The S&P 500 slipped 0.41%, the Dow Jones Industrial Average 0.55% and the Nasdaq Composite (CCMPDL) 0.74%.

“We continue to advise against big market direction calls,” said Solita Marcelli, chief investment officer Americas at UBS Global Wealth Management. “Investors should keep their asset allocations closer to their long-term strategic benchmarks. We also recommend incrementally tilting portfolios toward higher-quality and more defensive assets, which should hold up better across multiple scenarios.”

Hedge funds have raised exposure in back-to-back weeks, data from Goldman Sachs Group Inc.’s prime brokerage show, increasing short sales via macro products such as index futures while buying shares of individual firms. The data suggest that money managers are both keen to pick up bargains and leery about the broader market’s direction.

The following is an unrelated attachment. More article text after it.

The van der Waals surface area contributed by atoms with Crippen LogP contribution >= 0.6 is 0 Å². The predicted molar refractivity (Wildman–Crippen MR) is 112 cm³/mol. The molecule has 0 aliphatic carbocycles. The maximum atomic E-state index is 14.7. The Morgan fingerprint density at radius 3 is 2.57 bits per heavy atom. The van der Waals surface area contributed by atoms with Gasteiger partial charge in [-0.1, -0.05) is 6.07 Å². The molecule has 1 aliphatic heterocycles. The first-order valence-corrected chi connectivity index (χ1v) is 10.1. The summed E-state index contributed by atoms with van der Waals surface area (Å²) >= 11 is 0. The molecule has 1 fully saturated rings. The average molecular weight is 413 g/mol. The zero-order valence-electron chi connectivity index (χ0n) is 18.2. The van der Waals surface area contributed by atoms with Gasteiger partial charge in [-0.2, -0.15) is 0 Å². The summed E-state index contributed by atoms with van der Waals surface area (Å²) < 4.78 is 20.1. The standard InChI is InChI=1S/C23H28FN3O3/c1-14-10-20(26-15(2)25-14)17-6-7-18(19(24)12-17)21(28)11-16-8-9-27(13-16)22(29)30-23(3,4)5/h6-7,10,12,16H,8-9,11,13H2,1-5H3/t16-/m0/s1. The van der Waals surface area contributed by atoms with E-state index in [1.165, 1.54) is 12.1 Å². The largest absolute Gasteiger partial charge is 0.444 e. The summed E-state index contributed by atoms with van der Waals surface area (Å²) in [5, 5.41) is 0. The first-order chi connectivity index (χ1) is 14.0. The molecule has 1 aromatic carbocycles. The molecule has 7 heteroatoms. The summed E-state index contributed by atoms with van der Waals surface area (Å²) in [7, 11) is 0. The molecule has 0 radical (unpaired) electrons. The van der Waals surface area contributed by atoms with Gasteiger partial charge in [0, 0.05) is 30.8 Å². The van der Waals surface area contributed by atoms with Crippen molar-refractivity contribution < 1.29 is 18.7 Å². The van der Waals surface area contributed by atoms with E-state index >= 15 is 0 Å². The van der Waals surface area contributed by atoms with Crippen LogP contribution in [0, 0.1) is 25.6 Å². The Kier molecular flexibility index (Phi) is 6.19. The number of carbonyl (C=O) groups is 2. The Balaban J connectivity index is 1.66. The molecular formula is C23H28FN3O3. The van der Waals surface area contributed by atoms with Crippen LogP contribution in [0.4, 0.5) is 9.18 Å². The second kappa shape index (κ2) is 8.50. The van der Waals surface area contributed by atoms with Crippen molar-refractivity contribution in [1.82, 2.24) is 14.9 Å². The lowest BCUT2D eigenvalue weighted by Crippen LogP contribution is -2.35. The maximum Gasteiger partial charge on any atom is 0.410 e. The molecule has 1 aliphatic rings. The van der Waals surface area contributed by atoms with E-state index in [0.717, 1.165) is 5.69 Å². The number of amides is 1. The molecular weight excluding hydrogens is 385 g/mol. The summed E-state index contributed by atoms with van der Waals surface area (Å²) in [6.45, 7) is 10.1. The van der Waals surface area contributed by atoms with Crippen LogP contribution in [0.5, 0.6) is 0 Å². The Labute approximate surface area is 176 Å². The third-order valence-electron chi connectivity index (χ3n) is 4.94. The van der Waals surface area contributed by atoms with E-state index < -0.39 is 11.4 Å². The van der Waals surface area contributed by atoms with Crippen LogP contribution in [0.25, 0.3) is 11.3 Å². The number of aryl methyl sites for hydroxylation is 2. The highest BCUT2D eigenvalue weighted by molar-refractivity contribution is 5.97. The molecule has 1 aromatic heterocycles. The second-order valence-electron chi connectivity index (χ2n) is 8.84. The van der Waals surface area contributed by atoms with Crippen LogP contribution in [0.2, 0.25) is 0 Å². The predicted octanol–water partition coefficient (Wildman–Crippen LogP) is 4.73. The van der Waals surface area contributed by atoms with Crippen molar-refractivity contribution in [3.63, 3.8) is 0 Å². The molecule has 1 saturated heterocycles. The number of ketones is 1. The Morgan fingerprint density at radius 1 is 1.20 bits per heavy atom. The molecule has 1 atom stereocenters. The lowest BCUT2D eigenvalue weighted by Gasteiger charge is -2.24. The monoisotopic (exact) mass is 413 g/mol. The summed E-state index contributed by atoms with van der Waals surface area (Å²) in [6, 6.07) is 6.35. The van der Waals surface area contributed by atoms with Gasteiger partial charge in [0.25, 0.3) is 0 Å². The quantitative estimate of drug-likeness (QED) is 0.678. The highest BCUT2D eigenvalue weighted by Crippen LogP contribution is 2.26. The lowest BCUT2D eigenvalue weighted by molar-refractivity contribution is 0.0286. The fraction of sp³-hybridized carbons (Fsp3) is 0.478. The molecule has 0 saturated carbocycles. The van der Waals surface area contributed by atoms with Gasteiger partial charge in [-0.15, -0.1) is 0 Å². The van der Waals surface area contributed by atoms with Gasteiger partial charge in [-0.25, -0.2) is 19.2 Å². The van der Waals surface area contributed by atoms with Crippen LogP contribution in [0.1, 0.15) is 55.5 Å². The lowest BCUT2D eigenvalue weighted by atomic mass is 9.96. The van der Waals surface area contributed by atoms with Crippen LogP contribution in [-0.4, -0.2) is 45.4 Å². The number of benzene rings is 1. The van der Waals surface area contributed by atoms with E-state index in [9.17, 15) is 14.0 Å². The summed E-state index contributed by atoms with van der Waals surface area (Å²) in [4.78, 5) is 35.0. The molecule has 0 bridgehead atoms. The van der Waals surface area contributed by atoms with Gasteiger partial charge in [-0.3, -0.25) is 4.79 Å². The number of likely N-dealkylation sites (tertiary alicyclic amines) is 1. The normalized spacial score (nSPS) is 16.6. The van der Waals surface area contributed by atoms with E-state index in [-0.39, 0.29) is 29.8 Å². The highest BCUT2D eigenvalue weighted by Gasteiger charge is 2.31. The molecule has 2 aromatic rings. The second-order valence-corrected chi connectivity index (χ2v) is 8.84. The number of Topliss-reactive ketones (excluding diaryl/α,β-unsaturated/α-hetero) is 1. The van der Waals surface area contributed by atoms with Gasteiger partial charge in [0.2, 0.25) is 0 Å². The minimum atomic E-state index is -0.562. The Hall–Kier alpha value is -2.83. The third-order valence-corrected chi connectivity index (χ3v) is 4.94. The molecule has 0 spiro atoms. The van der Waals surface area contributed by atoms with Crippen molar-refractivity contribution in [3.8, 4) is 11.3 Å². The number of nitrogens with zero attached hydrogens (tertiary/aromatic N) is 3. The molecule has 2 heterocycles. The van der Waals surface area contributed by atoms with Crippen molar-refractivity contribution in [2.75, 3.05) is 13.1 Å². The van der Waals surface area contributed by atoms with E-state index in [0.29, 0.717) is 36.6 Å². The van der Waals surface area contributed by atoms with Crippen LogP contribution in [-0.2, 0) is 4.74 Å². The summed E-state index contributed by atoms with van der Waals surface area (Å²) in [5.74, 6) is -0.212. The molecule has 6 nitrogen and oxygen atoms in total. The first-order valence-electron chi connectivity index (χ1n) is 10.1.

US shares have given up about half of a rally from their June lows after a raft of Fed speakers signaled the central bank will keep its policy tight. While the equity market should still remain in “choppy waters,” several indicators suggest the selling is getting overdone, according to Keith Lerner at Truist Advisory Services.

“Markets do not typically move in a straight line,” said Lerner. “Of course, oversold markets can get more oversold. Still, after advocating for trimming equities on strength, we would be less apt to do so now -- at least over the short term.”

To Matt Maley at Miller Tabak + Co., any stock gains at this point should be seen as a short-term relief rally. He says traders should use those bounces as an opportunity to get more defensive.


Meantime, one of Wall Street’s biggest bears is turning even more pessimistic on the outlook for profits.

Morgan Stanley strategist Mike Wilson cut his expectations for earnings-per-share growth, saying that a slowing economy is now likely to be a bigger concern for stocks. In 2023, he expects profits to fall 3% -- even in the absence of an economic recession.